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Charles John Biddle
Charles John Biddle by Robert Cornelius c1840.jpg
Member of the U.S. House of Representatives
from Pennsylvania's 2nd district
In office
July 2, 1861 – March 3, 1863
Preceded by Edward J. Morris
Succeeded by Charles O'Neill
Personal details
Born April 30, 1819
Philadelphia, Pennsylvania, U.S.
Died September 28, 1873 (aged 54)
Philadelphia, Pennsylvania, U.S.
Political party Democratic
Relatives See Biddle family
Military service
Allegiance United States United States Union
Branch/service United States Union Army
Years of service 1847–1848
Rank Union Army colonel rank insignia.png Colonel
Unit Regiment of Voltigeurs and Foot Riflemen
Commands 13th Pennsylvania Reserve Regiment
Battles/wars Mexican–American War
American Civil War

Charles John Biddle (April 30, 1819 – September 28, 1873) was an American soldier, lawyer, congressman, and newspaper editor.


Biddle was born and died in Philadelphia, Pennsylvania. He was the son of Nicholas Biddle, president of the Second Bank of the United States, and nephew of Congressman Richard Biddle. Charles Biddle graduated from Princeton in 1837, where he studied law, and was admitted to the bar in 1840.

Captain Charles John Biddle
Biddle during the Mexican-American War

Biddle served in the Mexican–American War, serving as captain and company commander in the Regiment of Voltigeurs and Foot Riflemen. He was brevetted to the rank of major for gallantry in the Battle of Chapultepec. At the close of the war, he returned to Philadelphia to practice law.

In May 1861, following the outbreak of the American Civil War and President Abraham Lincoln's call to arms, he was appointed a lieutenant colonel in the Pennsylvania Reserves, rising in May to the rank of colonel in command of the 42nd Pennsylvania Volunteers Infantry (13th Reserves), also known as the 1st Pennsylvania Rifles. In October of that year he was elected to the Thirty-seventh United States Congress to fill the vacancy caused by the resignation of Edward J. Morris. He was tendered a commission as a brigadier general, but declined it, and then resigned from the army in February 1862.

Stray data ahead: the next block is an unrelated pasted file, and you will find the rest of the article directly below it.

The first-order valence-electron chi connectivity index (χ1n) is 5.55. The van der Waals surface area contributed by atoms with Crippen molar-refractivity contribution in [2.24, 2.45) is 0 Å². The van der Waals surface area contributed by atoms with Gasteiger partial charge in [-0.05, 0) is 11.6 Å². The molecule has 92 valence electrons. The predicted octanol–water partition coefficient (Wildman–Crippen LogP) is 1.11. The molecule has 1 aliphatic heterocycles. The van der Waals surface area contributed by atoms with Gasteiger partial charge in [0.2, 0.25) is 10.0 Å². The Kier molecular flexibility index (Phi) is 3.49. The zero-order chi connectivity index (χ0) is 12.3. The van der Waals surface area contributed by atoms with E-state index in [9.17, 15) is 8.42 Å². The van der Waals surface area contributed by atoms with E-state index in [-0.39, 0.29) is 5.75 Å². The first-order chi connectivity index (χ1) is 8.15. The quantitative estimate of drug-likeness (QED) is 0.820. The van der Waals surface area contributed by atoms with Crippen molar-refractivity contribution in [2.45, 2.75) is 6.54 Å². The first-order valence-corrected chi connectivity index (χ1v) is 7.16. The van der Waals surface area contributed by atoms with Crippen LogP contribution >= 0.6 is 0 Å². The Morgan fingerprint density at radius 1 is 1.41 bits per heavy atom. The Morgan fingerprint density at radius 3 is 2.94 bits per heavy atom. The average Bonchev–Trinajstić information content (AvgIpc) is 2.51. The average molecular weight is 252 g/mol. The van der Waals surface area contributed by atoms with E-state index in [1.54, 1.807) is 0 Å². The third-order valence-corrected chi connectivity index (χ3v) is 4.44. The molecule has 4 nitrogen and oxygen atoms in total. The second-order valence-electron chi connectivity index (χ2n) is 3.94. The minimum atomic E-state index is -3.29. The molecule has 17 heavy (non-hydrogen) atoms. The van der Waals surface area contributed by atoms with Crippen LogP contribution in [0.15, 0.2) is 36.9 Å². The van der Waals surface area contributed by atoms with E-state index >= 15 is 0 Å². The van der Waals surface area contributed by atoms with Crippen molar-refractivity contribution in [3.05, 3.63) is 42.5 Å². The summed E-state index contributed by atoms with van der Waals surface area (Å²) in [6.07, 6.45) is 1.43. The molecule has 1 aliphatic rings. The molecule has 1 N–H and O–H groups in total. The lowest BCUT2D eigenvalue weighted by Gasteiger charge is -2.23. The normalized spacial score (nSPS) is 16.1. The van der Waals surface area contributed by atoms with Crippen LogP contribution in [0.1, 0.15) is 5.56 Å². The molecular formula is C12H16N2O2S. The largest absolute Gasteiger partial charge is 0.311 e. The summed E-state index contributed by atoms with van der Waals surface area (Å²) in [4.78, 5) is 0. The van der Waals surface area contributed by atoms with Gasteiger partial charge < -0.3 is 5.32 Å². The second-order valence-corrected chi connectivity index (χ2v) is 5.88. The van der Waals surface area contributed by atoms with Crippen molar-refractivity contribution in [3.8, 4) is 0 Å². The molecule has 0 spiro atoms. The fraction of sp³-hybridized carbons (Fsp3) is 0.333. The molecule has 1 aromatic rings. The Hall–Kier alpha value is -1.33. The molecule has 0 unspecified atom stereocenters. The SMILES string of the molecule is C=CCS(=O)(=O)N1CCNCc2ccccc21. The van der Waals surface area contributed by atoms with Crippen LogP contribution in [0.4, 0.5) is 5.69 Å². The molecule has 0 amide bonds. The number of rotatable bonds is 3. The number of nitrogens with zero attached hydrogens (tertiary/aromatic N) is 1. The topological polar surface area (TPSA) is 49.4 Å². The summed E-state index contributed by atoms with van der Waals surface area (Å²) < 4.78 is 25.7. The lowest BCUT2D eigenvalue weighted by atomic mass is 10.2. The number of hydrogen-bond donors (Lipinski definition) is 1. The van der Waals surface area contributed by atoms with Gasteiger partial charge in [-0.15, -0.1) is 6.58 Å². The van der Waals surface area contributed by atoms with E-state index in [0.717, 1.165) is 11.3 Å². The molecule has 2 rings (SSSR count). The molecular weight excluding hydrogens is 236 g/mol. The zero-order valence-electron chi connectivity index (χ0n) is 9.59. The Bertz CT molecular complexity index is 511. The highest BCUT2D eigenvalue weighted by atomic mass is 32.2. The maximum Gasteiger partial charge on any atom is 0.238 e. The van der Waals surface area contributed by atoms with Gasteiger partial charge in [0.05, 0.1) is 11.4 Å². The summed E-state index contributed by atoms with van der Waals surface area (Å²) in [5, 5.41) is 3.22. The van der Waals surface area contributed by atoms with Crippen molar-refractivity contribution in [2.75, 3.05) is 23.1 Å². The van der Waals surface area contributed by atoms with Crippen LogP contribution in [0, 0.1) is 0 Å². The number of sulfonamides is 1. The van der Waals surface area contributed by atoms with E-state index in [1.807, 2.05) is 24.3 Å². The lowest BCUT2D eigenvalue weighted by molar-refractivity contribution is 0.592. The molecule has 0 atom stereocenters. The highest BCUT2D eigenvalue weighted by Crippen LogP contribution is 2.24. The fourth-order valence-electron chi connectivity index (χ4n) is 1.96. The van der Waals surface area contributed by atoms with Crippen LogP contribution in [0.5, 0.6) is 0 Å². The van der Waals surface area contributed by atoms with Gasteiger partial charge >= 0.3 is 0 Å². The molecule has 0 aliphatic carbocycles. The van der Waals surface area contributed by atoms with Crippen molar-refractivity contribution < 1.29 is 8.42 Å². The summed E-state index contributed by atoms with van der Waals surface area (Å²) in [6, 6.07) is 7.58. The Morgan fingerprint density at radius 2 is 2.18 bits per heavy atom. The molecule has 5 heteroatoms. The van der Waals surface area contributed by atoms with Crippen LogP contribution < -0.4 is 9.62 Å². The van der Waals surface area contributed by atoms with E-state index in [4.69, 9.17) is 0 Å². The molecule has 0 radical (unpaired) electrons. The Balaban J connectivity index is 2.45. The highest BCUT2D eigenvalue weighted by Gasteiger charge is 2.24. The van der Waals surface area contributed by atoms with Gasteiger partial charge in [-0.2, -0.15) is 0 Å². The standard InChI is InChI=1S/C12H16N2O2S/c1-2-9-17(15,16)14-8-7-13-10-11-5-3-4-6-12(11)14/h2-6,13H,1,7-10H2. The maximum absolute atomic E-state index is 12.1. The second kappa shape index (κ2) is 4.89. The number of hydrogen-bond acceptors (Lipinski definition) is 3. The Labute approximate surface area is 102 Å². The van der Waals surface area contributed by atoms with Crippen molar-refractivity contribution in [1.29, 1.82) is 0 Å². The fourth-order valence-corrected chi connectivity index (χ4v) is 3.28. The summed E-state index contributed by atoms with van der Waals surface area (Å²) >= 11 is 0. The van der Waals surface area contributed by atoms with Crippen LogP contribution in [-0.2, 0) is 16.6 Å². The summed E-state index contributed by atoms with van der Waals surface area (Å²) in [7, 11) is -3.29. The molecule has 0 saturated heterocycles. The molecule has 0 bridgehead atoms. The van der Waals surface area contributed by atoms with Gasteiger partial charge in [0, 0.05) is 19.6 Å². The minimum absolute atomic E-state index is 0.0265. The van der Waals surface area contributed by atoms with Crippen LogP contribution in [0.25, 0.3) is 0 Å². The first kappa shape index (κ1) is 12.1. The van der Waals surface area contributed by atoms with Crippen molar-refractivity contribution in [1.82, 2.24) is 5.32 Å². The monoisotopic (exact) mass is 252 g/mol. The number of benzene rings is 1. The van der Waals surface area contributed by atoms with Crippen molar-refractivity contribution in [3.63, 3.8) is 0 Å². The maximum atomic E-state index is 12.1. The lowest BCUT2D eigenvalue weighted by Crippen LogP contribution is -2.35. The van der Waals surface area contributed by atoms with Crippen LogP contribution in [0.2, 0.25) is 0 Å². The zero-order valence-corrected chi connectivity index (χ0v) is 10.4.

After the war, he became one of the proprietors and editor-in-chief of the Philadelphia Age, and retained that position for the remainder of his life. His literary work was confined mainly to editorial contributions to the columns of this journal. His only separate publication was The Case of Major André, a carefully prepared essay read before the Historical Society of Pennsylvania, which vindicated the action of George Washington. The immediate occasion was a passage in Lord Mahon's History of England that denounced the execution of André as the greatest blot upon Washington's record. By an authority so high as the London Critic, this essay was subsequently pronounced a fair refutation of Lord Mahon's charge.

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